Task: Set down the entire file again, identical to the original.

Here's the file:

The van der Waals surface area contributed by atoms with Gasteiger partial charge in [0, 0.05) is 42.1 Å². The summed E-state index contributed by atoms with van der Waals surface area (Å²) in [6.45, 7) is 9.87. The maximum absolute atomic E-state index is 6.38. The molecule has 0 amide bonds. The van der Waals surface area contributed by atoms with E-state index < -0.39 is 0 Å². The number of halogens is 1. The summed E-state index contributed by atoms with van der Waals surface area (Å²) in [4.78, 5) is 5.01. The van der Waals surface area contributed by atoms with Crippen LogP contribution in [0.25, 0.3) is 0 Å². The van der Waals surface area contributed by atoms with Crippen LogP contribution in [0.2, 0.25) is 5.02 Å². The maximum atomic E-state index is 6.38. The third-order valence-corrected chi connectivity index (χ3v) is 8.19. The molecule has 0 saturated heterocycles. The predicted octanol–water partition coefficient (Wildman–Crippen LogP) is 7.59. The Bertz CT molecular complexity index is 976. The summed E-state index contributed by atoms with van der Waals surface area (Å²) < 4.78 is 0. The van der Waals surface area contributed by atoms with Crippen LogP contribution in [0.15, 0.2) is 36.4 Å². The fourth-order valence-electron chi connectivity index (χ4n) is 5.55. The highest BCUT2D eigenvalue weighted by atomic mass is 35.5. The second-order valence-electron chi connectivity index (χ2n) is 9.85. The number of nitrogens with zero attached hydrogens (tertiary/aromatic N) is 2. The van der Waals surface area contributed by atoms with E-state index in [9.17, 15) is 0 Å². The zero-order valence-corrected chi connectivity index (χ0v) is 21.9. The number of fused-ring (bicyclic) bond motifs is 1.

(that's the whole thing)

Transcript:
The van der Waals surface area contributed by atoms with Gasteiger partial charge in [0, 0.05) is 42.1 Å². The summed E-state index contributed by atoms with van der Waals surface area (Å²) in [6.45, 7) is 9.87. The maximum absolute atomic E-state index is 6.38. The molecule has 0 amide bonds. The van der Waals surface area contributed by atoms with E-state index < -0.39 is 0 Å². The number of halogens is 1. The summed E-state index contributed by atoms with van der Waals surface area (Å²) in [4.78, 5) is 5.01. The van der Waals surface area contributed by atoms with Crippen LogP contribution in [0.25, 0.3) is 0 Å². The van der Waals surface area contributed by atoms with Crippen LogP contribution in [0.2, 0.25) is 5.02 Å². The maximum atomic E-state index is 6.38. The third-order valence-corrected chi connectivity index (χ3v) is 8.19. The molecule has 0 saturated heterocycles. The predicted octanol–water partition coefficient (Wildman–Crippen LogP) is 7.59. The Bertz CT molecular complexity index is 976. The summed E-state index contributed by atoms with van der Waals surface area (Å²) < 4.78 is 0. The van der Waals surface area contributed by atoms with Crippen LogP contribution in [0.15, 0.2) is 36.4 Å². The fourth-order valence-electron chi connectivity index (χ4n) is 5.55. The highest BCUT2D eigenvalue weighted by atomic mass is 35.5. The second-order valence-electron chi connectivity index (χ2n) is 9.85. The number of nitrogens with zero attached hydrogens (tertiary/aromatic N) is 2. The van der Waals surface area contributed by atoms with E-state index in [9.17, 15) is 0 Å². The zero-order valence-corrected chi connectivity index (χ0v) is 21.9. The number of fused-ring (bicyclic) bond motifs is 1.